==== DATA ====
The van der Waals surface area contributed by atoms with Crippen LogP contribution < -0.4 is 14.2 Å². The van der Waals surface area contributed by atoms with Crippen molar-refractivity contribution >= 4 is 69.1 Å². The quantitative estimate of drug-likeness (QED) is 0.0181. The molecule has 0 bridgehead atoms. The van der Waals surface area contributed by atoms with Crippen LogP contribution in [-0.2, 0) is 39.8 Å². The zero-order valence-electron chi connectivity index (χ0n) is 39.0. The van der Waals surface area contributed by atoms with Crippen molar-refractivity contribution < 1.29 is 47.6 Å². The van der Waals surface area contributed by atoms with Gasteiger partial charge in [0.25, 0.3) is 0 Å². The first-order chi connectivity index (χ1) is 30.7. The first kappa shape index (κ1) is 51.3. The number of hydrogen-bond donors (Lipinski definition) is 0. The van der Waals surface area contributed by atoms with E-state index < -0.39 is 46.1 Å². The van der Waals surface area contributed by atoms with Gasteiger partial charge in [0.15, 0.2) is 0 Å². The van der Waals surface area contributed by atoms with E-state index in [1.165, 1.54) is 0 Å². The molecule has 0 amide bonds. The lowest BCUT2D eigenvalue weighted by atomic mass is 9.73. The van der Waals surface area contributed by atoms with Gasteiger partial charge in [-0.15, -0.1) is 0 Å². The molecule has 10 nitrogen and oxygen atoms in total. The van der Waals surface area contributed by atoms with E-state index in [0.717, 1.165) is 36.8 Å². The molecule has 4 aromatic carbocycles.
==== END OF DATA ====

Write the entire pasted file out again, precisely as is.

The van der Waals surface area contributed by atoms with Crippen LogP contribution < -0.4 is 14.2 Å². The van der Waals surface area contributed by atoms with Crippen molar-refractivity contribution >= 4 is 69.1 Å². The quantitative estimate of drug-likeness (QED) is 0.0181. The molecule has 0 bridgehead atoms. The van der Waals surface area contributed by atoms with Crippen LogP contribution in [-0.2, 0) is 39.8 Å². The zero-order valence-electron chi connectivity index (χ0n) is 39.0. The van der Waals surface area contributed by atoms with Crippen molar-refractivity contribution < 1.29 is 47.6 Å². The van der Waals surface area contributed by atoms with Gasteiger partial charge in [0.25, 0.3) is 0 Å². The first-order chi connectivity index (χ1) is 30.7. The first kappa shape index (κ1) is 51.3. The number of hydrogen-bond donors (Lipinski definition) is 0. The van der Waals surface area contributed by atoms with E-state index < -0.39 is 46.1 Å². The van der Waals surface area contributed by atoms with Gasteiger partial charge in [0.15, 0.2) is 0 Å². The van der Waals surface area contributed by atoms with E-state index in [1.165, 1.54) is 0 Å². The molecule has 0 amide bonds. The lowest BCUT2D eigenvalue weighted by atomic mass is 9.73. The van der Waals surface area contributed by atoms with Gasteiger partial charge in [-0.15, -0.1) is 0 Å². The molecule has 10 nitrogen and oxygen atoms in total. The van der Waals surface area contributed by atoms with E-state index in [0.717, 1.165) is 36.8 Å². The molecule has 4 aromatic carbocycles.